“There must be something in books, things we can’t imagine, to make a woman stay in a burning house; there must be something there. You don’t stay for nothing.”
– Ray Bradbury, Fahrenheit 451
As odd as odd as it may sound, I love Banned Book Week. Not in the sense that I love censorship, book burning, or other associated imagery, but in the way you appreciate events dedicated to bring awareness to truly troubling issues. Make no mistake, the banning of books is not limited to the pages of Ray Bradbury’s classic, or the Inquisition. This is something that is still happening today, and in our own backyard.
I’m going to refrain from turning this into my own personal soapbox against censorship in general, but I wanted to focus on one particular title I saw listed as a book that had been banned THIS YEAR in some library or classroom the United States.
For those unfamiliar with this classic graphic novel, Maus is a story of a Holocaust survivor told in a format that was remarkably nontraditional when it was published in 1986. These days, the “graphic novel” is enjoying a comfortable level of popularity. But back in the eighties, tackling such a serious issue in this format was all but unheard of. It’s a comic book! Like Superman! Surely it can’t be taken seriously. The Jews are mice! The Nazis are Cats! The French are… frogs!
But once you start reading, you begin to understand the power in the simplicity of the anthropomorphic characters. It allows the material to sneak up on you and pack a punch like nothing else I’ve read on the subject to date.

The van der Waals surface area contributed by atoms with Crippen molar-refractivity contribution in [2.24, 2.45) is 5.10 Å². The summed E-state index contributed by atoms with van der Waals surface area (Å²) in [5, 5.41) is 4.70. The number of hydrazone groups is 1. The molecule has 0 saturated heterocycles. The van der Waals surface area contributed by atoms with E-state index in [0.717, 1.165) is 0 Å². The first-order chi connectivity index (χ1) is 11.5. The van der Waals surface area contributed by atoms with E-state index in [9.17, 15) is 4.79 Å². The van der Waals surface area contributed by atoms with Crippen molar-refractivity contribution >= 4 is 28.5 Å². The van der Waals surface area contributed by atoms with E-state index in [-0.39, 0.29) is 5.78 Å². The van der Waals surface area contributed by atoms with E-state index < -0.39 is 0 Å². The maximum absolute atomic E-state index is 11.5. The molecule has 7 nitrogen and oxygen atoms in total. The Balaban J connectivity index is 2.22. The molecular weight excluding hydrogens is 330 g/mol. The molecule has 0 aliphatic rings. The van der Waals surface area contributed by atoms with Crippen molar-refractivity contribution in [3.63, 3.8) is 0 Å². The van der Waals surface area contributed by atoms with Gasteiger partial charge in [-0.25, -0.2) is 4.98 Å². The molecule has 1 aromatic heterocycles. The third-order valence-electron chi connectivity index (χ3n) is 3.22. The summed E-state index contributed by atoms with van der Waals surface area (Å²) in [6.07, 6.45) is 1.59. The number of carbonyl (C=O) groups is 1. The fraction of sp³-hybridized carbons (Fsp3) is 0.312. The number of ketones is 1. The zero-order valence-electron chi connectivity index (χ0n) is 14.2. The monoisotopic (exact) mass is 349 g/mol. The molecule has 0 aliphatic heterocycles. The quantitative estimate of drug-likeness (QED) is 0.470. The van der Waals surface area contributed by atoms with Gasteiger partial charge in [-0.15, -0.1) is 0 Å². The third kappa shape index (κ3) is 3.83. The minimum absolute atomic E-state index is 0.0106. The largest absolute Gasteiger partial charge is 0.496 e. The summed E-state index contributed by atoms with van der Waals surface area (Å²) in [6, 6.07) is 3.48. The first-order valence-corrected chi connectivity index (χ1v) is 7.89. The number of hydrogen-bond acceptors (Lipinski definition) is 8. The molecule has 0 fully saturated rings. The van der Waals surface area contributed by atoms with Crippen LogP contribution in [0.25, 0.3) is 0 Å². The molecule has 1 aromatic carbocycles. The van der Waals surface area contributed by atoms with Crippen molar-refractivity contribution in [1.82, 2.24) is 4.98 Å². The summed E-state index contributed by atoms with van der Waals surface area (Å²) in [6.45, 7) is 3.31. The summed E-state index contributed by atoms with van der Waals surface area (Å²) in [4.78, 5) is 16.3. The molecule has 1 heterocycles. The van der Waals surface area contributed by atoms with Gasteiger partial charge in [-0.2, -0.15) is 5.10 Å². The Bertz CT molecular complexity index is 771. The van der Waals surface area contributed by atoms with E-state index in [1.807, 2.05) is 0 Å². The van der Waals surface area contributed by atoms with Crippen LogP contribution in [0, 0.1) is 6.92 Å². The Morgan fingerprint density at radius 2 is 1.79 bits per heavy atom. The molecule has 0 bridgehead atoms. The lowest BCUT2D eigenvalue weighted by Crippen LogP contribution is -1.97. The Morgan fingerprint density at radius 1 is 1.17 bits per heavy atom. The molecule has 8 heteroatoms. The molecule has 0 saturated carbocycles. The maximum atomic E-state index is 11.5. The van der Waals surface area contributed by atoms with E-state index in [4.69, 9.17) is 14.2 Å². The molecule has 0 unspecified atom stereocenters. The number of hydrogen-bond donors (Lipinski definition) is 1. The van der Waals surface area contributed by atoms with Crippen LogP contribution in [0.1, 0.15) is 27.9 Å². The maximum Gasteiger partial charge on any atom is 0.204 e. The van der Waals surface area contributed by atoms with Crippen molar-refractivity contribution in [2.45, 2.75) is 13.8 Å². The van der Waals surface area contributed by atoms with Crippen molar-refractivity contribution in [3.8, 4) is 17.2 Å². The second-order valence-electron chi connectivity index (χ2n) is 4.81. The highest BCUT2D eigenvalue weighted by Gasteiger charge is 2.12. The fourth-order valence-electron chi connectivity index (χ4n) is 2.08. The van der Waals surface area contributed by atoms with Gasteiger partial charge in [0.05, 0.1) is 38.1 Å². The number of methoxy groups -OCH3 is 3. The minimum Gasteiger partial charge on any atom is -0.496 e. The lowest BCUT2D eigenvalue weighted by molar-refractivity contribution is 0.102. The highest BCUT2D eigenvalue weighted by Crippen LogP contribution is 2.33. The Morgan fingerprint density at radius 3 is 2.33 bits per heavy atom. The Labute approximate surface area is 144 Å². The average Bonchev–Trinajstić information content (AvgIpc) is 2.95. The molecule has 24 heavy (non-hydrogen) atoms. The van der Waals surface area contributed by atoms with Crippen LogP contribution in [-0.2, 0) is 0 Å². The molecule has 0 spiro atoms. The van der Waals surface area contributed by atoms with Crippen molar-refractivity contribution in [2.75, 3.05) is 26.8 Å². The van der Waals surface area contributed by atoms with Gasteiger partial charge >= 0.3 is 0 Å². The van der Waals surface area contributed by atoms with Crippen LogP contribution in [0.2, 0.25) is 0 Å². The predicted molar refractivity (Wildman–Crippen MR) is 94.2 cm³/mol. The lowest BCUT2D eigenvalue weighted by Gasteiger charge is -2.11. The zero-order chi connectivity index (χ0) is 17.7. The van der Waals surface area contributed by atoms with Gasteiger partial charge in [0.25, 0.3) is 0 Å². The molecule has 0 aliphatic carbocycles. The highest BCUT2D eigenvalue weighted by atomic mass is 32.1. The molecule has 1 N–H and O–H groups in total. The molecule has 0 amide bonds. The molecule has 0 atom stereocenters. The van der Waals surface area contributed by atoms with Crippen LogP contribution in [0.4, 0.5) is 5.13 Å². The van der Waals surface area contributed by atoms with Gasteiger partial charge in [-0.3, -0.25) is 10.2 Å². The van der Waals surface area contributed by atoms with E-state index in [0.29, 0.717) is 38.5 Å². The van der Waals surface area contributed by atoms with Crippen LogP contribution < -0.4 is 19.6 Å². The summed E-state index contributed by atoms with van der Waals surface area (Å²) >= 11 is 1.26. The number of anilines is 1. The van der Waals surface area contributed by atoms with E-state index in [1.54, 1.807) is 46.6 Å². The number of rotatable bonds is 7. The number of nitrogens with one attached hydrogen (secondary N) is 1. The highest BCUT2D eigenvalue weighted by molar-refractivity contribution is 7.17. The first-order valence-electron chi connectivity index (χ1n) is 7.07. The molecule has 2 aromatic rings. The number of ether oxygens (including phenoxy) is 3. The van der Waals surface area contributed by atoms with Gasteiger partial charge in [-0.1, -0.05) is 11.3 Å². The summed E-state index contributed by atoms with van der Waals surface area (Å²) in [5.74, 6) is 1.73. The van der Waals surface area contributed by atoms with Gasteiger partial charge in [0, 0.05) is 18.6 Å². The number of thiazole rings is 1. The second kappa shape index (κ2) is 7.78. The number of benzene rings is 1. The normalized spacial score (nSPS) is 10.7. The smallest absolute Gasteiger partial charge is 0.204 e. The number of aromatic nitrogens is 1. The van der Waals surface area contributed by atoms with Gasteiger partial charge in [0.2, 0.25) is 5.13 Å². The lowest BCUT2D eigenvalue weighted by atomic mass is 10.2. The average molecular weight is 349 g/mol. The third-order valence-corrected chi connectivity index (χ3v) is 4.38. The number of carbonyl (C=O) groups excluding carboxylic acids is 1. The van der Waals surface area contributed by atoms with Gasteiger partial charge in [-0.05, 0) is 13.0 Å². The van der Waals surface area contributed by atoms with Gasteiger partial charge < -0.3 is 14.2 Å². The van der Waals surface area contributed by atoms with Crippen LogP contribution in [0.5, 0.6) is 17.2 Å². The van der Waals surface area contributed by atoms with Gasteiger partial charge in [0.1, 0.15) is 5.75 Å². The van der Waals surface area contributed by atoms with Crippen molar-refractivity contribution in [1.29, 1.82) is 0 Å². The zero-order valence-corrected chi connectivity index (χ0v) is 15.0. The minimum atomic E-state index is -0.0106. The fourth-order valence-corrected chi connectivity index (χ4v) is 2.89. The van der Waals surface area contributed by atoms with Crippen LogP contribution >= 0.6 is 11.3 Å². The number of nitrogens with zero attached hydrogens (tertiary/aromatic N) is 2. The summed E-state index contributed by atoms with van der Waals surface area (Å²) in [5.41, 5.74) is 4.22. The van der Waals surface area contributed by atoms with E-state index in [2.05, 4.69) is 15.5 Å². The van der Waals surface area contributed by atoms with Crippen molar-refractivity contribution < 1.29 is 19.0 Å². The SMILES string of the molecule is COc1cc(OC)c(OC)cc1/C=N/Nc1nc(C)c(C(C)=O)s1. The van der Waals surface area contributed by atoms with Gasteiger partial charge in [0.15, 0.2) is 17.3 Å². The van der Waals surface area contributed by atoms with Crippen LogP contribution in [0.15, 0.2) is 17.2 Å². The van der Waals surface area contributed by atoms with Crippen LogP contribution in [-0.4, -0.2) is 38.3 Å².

I’m going to stop now before this starts sounding too much like a middle school book report. If you haven’t read Maus, I strongly suggest you pick it up for yourself. Either as one of two separate volumes (Maus I: A Survivor’s Tale: My Father Bleeds History and Maus II: A Survivor’s Tale: And Here My Troubles Began), or the collected edition that has both chapters in one (The Complete Maus: A Survivor’s Tale (No 1)) .
If you HAVE read Maus, you will likely echo my sentiment of confusion and extreme disappointment to find out that the title was banned for being “Anti-Ethnic”. A vague claim to say the least, but the sad fact is that that’s all it takes. At least Maus was given a half-assed explanation. Many other titles are banned for undefined miscellaneous reasons. But calling Maus anti-ethnic is a real head-scratcher. To simply dismiss it because the French are drawn as frogs or some such nonsense, is to completely miss the point of the work. Satirizing the stereotypes are a key ingredient to the success and strength of the books. The Jews are mice because that’s how the Nazis viewed them. Rodents to be hunted and exterminated. Calling this book anti-ethnic is not only mind boggling, but dangerous as well.
A lack of understanding is almost always at the root of censorship like this. People are not privy to the education necessary to provide the important context that make these classics what they are. And when you start banning them, it makes it that much harder for uneducated audiences to read and learn what makes these controversial books so important.
– Shawn, The Chief